REVIEW: Harrogate International Sunday Series, Old Swan Hotel, Harrogate

The violinist Francesca Dego and pianist Francesca Leonardi provided an inspiring insight into two significant and heavyweight sonatas of the violin and piano repertoire by Beethoven and Respighi.

By The Newsroom
Friday, 3rd February 2017, 9:59 am
Updated Friday, 3rd February 2017, 10:01 am
Violinist Francesca Dego
Violinist Francesca Dego

This was the latest in the Harrogate International Sunday Series at the Old Swan Hotel in Harrogate.

The inscription over Beethoven’s Kreutzer sonata reads “in stilo molto concertante”, with the implication that the performers are two equal and dynamic voices.

This was immediately evident in the performance of both ‘soloists’ throughout Beethoven’s monumental middle period work and their playing was indeed as one: it was marvellous to experience two performers so totally in tune with each other.

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The chords and double-stops in the opening adagio present one of the most difficult and exposed beginnings of any composition for violin and were negotiated well, but perhaps could have had more power and dramatic intensity.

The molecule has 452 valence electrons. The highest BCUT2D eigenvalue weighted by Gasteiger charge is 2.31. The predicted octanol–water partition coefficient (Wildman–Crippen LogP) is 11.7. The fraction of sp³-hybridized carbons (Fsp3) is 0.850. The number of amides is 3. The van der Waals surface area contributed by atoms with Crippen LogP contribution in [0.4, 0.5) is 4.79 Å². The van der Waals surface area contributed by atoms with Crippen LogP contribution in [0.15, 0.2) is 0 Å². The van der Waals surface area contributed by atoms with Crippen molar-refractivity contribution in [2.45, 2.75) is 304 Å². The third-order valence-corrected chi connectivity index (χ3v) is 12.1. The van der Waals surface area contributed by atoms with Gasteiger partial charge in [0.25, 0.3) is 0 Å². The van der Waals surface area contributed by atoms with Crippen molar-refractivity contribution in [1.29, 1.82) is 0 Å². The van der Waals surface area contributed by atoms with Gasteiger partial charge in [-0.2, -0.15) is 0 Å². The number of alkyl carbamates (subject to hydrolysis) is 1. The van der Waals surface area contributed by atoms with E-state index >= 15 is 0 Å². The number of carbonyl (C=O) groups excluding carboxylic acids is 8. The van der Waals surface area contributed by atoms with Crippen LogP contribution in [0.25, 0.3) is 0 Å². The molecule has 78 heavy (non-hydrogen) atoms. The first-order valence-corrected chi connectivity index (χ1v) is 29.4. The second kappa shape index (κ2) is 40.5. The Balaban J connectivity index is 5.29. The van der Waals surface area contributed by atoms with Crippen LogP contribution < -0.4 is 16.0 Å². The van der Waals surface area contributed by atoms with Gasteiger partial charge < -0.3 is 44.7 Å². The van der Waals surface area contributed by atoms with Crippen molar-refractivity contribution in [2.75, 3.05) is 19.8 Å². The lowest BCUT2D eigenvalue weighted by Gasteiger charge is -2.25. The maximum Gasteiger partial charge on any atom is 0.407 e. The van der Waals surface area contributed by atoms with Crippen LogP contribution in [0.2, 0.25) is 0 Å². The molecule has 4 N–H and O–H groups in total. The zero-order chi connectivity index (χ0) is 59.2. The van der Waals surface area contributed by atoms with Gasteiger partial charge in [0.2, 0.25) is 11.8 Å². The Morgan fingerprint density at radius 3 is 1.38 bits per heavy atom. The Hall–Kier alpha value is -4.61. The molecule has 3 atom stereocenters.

The long Theme and Variations full of elaborate details and interpretive possibilities was particularly enthralling. Here Dego demonstrated command of the myriad technical challenges as well as the application of expressive vibrato and telling contrast between sautillé and détaché.

This in turn was confidently complimented by the nimble and robust piano playing of Leonardi who was impressive in all 3 movements. The final movement carried all before it in its rush from minor to a concluding major, from drama to concluding triumph and light.

The Respighi Sonata is less known but is clearly a much-loved work of this duo. It is a large scale work which is on a par with his longer orchestral compositions and since it is a chamber piece, its very size gives it an added dimension.

The way Respighi has crafted the music means that, like the Kreuzer, it requires considerable virtuosity from both players and soloists of equal standing. The blend of rich melodies and late Brahmsian harmonies were sensitively and passionately projected particularly in the slow movement with its constantly fluctuating harmonies and searing intensity.

The recital ended with two bon bouches: Castelnuovo-Tedesco Figaro Variations from Rossini’s “Barber of Seville and the still more hair-raising Dance of the Goblins by Bazzini. Splendid!

The next concert features clarinettist Julian Bliss on February 19 at 11am.